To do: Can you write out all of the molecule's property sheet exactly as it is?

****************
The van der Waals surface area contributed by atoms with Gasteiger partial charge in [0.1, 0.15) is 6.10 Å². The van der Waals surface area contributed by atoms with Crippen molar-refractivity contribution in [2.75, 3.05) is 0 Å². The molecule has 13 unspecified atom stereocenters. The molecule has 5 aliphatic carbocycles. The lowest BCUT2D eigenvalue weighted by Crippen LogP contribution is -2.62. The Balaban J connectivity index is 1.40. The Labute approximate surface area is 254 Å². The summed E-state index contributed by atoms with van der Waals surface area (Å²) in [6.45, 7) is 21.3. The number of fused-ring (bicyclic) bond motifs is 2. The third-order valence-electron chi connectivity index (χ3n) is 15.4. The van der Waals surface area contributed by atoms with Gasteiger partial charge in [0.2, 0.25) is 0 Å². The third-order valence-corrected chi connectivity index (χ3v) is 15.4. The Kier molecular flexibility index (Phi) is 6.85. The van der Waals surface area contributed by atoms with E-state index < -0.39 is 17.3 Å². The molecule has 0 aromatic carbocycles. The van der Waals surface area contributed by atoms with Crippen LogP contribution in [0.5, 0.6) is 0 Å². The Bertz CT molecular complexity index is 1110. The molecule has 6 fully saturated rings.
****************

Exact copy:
The van der Waals surface area contributed by atoms with Gasteiger partial charge in [0.1, 0.15) is 6.10 Å². The van der Waals surface area contributed by atoms with Crippen molar-refractivity contribution in [2.75, 3.05) is 0 Å². The molecule has 13 unspecified atom stereocenters. The molecule has 5 aliphatic carbocycles. The lowest BCUT2D eigenvalue weighted by Crippen LogP contribution is -2.62. The Balaban J connectivity index is 1.40. The Labute approximate surface area is 254 Å². The summed E-state index contributed by atoms with van der Waals surface area (Å²) in [6.45, 7) is 21.3. The number of fused-ring (bicyclic) bond motifs is 2. The third-order valence-electron chi connectivity index (χ3n) is 15.4. The van der Waals surface area contributed by atoms with Gasteiger partial charge in [0.2, 0.25) is 0 Å². The third-order valence-corrected chi connectivity index (χ3v) is 15.4. The Kier molecular flexibility index (Phi) is 6.85. The van der Waals surface area contributed by atoms with E-state index < -0.39 is 17.3 Å². The molecule has 0 aromatic carbocycles. The van der Waals surface area contributed by atoms with Crippen LogP contribution in [0.5, 0.6) is 0 Å². The Bertz CT molecular complexity index is 1110. The molecule has 6 fully saturated rings.